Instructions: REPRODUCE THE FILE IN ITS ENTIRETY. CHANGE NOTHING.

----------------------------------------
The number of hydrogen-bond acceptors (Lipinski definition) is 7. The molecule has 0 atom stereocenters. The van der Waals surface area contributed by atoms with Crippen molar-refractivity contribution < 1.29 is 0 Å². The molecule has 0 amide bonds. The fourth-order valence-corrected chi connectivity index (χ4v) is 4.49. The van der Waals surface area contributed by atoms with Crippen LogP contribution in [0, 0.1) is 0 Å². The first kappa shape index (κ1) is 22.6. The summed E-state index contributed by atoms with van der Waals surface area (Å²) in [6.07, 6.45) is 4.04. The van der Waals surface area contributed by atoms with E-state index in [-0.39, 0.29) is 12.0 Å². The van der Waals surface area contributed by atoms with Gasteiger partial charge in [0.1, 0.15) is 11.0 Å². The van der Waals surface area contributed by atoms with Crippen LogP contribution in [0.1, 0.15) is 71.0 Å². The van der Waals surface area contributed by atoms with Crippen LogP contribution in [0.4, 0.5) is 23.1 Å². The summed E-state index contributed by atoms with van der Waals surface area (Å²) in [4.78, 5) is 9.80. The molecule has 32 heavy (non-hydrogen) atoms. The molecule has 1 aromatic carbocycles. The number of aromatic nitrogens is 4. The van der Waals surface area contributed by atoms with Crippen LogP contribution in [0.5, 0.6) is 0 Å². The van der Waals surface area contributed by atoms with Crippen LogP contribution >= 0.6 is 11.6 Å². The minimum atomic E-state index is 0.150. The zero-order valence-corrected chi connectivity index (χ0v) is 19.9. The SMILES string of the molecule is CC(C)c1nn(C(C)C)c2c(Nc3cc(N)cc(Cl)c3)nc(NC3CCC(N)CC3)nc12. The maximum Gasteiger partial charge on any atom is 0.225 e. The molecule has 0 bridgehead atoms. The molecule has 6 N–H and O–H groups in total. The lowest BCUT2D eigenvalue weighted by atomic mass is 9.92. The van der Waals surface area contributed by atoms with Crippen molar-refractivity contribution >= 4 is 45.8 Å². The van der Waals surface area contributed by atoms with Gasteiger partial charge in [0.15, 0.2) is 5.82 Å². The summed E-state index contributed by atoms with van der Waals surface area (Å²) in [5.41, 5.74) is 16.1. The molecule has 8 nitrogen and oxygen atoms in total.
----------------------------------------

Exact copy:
The number of hydrogen-bond acceptors (Lipinski definition) is 7. The molecule has 0 atom stereocenters. The van der Waals surface area contributed by atoms with Crippen molar-refractivity contribution < 1.29 is 0 Å². The molecule has 0 amide bonds. The fourth-order valence-corrected chi connectivity index (χ4v) is 4.49. The van der Waals surface area contributed by atoms with Crippen LogP contribution in [0, 0.1) is 0 Å². The first kappa shape index (κ1) is 22.6. The summed E-state index contributed by atoms with van der Waals surface area (Å²) in [6.07, 6.45) is 4.04. The van der Waals surface area contributed by atoms with E-state index in [-0.39, 0.29) is 12.0 Å². The van der Waals surface area contributed by atoms with Gasteiger partial charge in [0.1, 0.15) is 11.0 Å². The van der Waals surface area contributed by atoms with Crippen LogP contribution in [0.1, 0.15) is 71.0 Å². The van der Waals surface area contributed by atoms with Crippen LogP contribution in [0.4, 0.5) is 23.1 Å². The summed E-state index contributed by atoms with van der Waals surface area (Å²) in [4.78, 5) is 9.80. The molecule has 32 heavy (non-hydrogen) atoms. The molecule has 1 aromatic carbocycles. The number of aromatic nitrogens is 4. The van der Waals surface area contributed by atoms with Crippen LogP contribution in [0.5, 0.6) is 0 Å². The van der Waals surface area contributed by atoms with Crippen LogP contribution >= 0.6 is 11.6 Å². The minimum atomic E-state index is 0.150. The zero-order valence-corrected chi connectivity index (χ0v) is 19.9. The SMILES string of the molecule is CC(C)c1nn(C(C)C)c2c(Nc3cc(N)cc(Cl)c3)nc(NC3CCC(N)CC3)nc12. The maximum Gasteiger partial charge on any atom is 0.225 e. The molecule has 0 bridgehead atoms. The molecule has 6 N–H and O–H groups in total. The lowest BCUT2D eigenvalue weighted by atomic mass is 9.92. The van der Waals surface area contributed by atoms with Crippen molar-refractivity contribution >= 4 is 45.8 Å². The van der Waals surface area contributed by atoms with Gasteiger partial charge in [0.15, 0.2) is 5.82 Å². The summed E-state index contributed by atoms with van der Waals surface area (Å²) in [5.41, 5.74) is 16.1. The molecule has 8 nitrogen and oxygen atoms in total.